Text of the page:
Jump to content


 


Register a free account to unlock additional features at BleepingComputer.com
Welcome to BleepingComputer, a free community where people like yourself come together to discuss and learn how to use their computers. Using the site is easy and fun. As a guest, you can browse and view the various discussions in the forums, but can not create a new topic or reply to an existing one unless you are logged in. Other benefits of registering an account are subscribing to topics and forums, creating a blog, and having no ads shown anywhere on the site.


Click here to Register a free account now! or read our Welcome Guide to learn how to use this site.

Photo

Really Ignorant Lawmakers


  • Please log in to reply
1 reply to this topic

#1 Security Geek

Security Geek

  • Members
  • 39 posts
  • OFFLINE
  •  
  • Local time:02:55 PM

Posted 20 April 2006 - 11:59 PM

Reprinted from an article at NIST.org with permission.


I use the term "ignorant" quite mercifully. Some of our politicians are just down right stupid. I define "stupid" as ignorant people that really have no interest in learning or trying to over come their ignorance. The politicians in this MSNBC story must actually be stupid and the CIO doesn't seem any better.

I'm not even going to argue the merits of a law requiring wireless encryption, which is what I think they're wanting. They discuss hackers "grabbing data traveling through the air" and the goal is to prevent people from monitoring credit card information. Their solution? "The law requires each business to install a firewall or change the default SSID, the name that identifies a wireless network, if the personal information stored has not already been encrypted." What is a firewall or changing the SSID going to do? Nothing! You can still see the SSID, you can still associate with the access point, you can still sniff the network. And just because the data is "stored" encrypted doesn't mean its encrypted going through the air. What a joke.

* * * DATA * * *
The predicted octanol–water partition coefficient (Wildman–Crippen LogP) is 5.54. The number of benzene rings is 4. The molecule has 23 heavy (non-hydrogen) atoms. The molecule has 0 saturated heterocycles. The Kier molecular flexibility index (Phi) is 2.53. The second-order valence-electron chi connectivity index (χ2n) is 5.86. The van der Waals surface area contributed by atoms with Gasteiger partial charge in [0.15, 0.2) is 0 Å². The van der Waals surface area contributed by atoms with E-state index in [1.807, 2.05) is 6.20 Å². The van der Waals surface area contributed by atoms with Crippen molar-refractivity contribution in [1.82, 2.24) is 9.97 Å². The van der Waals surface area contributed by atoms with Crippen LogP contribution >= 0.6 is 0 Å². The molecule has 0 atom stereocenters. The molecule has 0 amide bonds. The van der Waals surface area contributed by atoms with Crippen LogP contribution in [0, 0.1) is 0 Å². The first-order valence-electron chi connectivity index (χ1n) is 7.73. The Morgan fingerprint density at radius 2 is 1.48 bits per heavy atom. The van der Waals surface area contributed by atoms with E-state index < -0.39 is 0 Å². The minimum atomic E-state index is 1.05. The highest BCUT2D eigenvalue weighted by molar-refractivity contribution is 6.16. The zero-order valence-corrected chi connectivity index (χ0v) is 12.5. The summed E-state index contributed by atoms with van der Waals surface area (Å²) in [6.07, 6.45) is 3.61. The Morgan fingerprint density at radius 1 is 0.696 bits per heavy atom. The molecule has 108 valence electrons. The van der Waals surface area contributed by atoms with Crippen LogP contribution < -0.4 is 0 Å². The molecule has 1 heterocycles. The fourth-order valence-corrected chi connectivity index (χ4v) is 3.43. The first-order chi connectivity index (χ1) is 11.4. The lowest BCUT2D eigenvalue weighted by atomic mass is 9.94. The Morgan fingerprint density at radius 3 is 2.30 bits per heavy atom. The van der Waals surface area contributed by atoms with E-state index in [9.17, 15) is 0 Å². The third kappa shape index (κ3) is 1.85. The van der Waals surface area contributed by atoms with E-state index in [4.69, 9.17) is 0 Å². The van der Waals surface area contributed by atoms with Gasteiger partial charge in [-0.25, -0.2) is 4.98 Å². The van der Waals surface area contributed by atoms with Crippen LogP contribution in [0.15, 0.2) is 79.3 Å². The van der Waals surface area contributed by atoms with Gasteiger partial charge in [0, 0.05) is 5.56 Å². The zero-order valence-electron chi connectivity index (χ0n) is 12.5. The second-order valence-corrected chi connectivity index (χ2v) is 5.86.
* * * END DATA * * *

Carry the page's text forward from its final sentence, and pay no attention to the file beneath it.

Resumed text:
Ok, I thought maybe I, or the story's author, misunderstood them. But the story goes on to say "Jacknis" the county's chief information officer "said easily available firewalls would protect credit card transactions, for example, from being detected by a hacker posted outside a dry cleaner that uses a wireless network." Ok, tell us how? He goes on to say "At most, he said, installing firewall protection or just turning on the encryption and other security measures available would take an hour of a consultant's time." Ok, now you're getting warm. Maybe that encryption thing would be a good idea. And rather than requiring the firewall on the router maybe require it on PC or server. At least this way once the hackers associated to the access point they might have a harder time breaking in to the computer and stealing the data.

I thought things were bad enough with incompetent CIO's at the helm of businesses and government agencies (those CIO's that know me; I'm not talking about you :-) But having them assisting in writing law is very scary. I would rather have no law at all than totally inept law.

Can someone living in Westchester County NY please talk to these folks before they make laughing stocks of themselves (ok yea, too late for that).

BC AdBot (Login to Remove)

 


#2 Jacee

Jacee

    Bleeping around


  • Malware Response Team
  • 3,716 posts
  • OFFLINE
  •  
  • Gender:Female
  • Local time:12:55 PM

Posted 22 April 2006 - 08:00 PM

Not all identity theft comes from the internet. An example.....

My father-in-law is/was living in an adult foster home. He has one credit card for any medications he needs through his provided care insurance.

Recently, he fell and broke his hip...he's now undergoing physical therapy in a rehabilitation center.

My husband is taking care of his bills and we were totally shocked to see his credit card was used to purchase electronic equipment as well as a bouquet of flowers (??) amounting to over $500.00 US dollars.
This purchase was done over the internet, while he was in the hospital undergoing surgery.

Someone stole his personal information from either his adult foster home or his insurance company.

Try as one will to legislate data, the unethical will still find a way to get it.

MS_MVP.gif
MS MVP Windows-Security 2006-2016
Member of UNITE, the Unified Network of Instructors and Trusted Eliminators

Admin PC Pitstop





0 user(s) are reading this topic

0 members, 0 guests, 0 anonymous users